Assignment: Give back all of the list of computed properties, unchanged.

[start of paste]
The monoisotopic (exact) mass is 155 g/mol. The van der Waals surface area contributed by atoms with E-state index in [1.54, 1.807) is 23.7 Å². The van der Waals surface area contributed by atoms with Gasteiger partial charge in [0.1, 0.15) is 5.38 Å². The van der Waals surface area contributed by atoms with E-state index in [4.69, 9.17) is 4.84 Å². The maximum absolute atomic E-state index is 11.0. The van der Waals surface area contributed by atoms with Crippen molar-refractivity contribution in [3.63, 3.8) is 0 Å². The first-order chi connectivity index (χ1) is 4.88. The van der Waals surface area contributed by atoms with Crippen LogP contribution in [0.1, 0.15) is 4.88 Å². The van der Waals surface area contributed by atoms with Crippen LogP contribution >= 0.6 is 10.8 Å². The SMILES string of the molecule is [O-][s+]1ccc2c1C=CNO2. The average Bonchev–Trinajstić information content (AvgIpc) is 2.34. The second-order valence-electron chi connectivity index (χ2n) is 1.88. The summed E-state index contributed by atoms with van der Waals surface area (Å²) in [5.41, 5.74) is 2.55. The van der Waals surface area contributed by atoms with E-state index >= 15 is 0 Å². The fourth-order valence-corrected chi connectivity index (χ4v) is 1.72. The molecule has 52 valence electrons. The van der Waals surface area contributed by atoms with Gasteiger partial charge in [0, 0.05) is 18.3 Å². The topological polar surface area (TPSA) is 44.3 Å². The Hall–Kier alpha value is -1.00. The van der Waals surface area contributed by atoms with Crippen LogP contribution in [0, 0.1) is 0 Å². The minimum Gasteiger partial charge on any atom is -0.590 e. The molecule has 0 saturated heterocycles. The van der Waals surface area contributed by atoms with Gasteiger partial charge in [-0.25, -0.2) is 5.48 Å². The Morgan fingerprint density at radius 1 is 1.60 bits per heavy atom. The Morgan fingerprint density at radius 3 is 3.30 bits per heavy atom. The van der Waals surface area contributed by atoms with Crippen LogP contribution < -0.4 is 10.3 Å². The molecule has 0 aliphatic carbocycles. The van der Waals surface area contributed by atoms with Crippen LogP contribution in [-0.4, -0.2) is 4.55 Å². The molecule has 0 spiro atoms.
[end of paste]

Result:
The monoisotopic (exact) mass is 155 g/mol. The van der Waals surface area contributed by atoms with E-state index in [1.54, 1.807) is 23.7 Å². The van der Waals surface area contributed by atoms with Gasteiger partial charge in [0.1, 0.15) is 5.38 Å². The van der Waals surface area contributed by atoms with E-state index in [4.69, 9.17) is 4.84 Å². The maximum absolute atomic E-state index is 11.0. The van der Waals surface area contributed by atoms with Crippen molar-refractivity contribution in [3.63, 3.8) is 0 Å². The first-order chi connectivity index (χ1) is 4.88. The van der Waals surface area contributed by atoms with Crippen LogP contribution in [0.1, 0.15) is 4.88 Å². The van der Waals surface area contributed by atoms with Crippen LogP contribution >= 0.6 is 10.8 Å². The SMILES string of the molecule is [O-][s+]1ccc2c1C=CNO2. The average Bonchev–Trinajstić information content (AvgIpc) is 2.34. The second-order valence-electron chi connectivity index (χ2n) is 1.88. The summed E-state index contributed by atoms with van der Waals surface area (Å²) in [5.41, 5.74) is 2.55. The van der Waals surface area contributed by atoms with E-state index >= 15 is 0 Å². The fourth-order valence-corrected chi connectivity index (χ4v) is 1.72. The molecule has 52 valence electrons. The van der Waals surface area contributed by atoms with Gasteiger partial charge in [0, 0.05) is 18.3 Å². The topological polar surface area (TPSA) is 44.3 Å². The Hall–Kier alpha value is -1.00. The van der Waals surface area contributed by atoms with Crippen LogP contribution in [0, 0.1) is 0 Å². The minimum Gasteiger partial charge on any atom is -0.590 e. The molecule has 0 saturated heterocycles. The van der Waals surface area contributed by atoms with Gasteiger partial charge in [-0.25, -0.2) is 5.48 Å². The Morgan fingerprint density at radius 1 is 1.60 bits per heavy atom. The Morgan fingerprint density at radius 3 is 3.30 bits per heavy atom. The van der Waals surface area contributed by atoms with Crippen LogP contribution < -0.4 is 10.3 Å². The molecule has 0 aliphatic carbocycles. The van der Waals surface area contributed by atoms with Crippen LogP contribution in [-0.4, -0.2) is 4.55 Å². The molecule has 0 spiro atoms.